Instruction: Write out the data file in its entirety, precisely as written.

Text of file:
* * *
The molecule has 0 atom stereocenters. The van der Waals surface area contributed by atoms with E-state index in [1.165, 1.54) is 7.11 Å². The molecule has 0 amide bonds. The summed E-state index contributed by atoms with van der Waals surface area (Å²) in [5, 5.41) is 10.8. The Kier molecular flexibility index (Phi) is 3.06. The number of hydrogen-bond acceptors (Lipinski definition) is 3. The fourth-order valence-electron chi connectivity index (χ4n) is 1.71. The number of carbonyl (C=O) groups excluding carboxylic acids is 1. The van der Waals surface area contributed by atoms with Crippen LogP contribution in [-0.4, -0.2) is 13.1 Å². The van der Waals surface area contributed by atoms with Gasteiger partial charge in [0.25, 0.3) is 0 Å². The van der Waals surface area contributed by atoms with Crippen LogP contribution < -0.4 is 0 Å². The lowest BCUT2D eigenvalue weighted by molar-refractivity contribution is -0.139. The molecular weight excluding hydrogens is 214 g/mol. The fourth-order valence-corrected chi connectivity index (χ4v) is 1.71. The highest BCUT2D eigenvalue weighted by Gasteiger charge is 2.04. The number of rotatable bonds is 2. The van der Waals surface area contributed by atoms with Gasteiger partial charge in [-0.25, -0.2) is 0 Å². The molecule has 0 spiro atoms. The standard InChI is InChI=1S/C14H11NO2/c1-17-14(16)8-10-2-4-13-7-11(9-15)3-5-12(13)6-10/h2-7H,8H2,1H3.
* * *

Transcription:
The molecule has 0 atom stereocenters. The van der Waals surface area contributed by atoms with E-state index in [1.165, 1.54) is 7.11 Å². The molecule has 0 amide bonds. The summed E-state index contributed by atoms with van der Waals surface area (Å²) in [5, 5.41) is 10.8. The Kier molecular flexibility index (Phi) is 3.06. The number of hydrogen-bond acceptors (Lipinski definition) is 3. The fourth-order valence-electron chi connectivity index (χ4n) is 1.71. The number of carbonyl (C=O) groups excluding carboxylic acids is 1. The van der Waals surface area contributed by atoms with Crippen LogP contribution in [-0.4, -0.2) is 13.1 Å². The van der Waals surface area contributed by atoms with Gasteiger partial charge in [0.25, 0.3) is 0 Å². The van der Waals surface area contributed by atoms with Crippen LogP contribution < -0.4 is 0 Å². The lowest BCUT2D eigenvalue weighted by molar-refractivity contribution is -0.139. The molecular weight excluding hydrogens is 214 g/mol. The fourth-order valence-corrected chi connectivity index (χ4v) is 1.71. The highest BCUT2D eigenvalue weighted by Gasteiger charge is 2.04. The number of rotatable bonds is 2. The van der Waals surface area contributed by atoms with Gasteiger partial charge in [-0.25, -0.2) is 0 Å². The molecule has 0 spiro atoms. The standard InChI is InChI=1S/C14H11NO2/c1-17-14(16)8-10-2-4-13-7-11(9-15)3-5-12(13)6-10/h2-7H,8H2,1H3.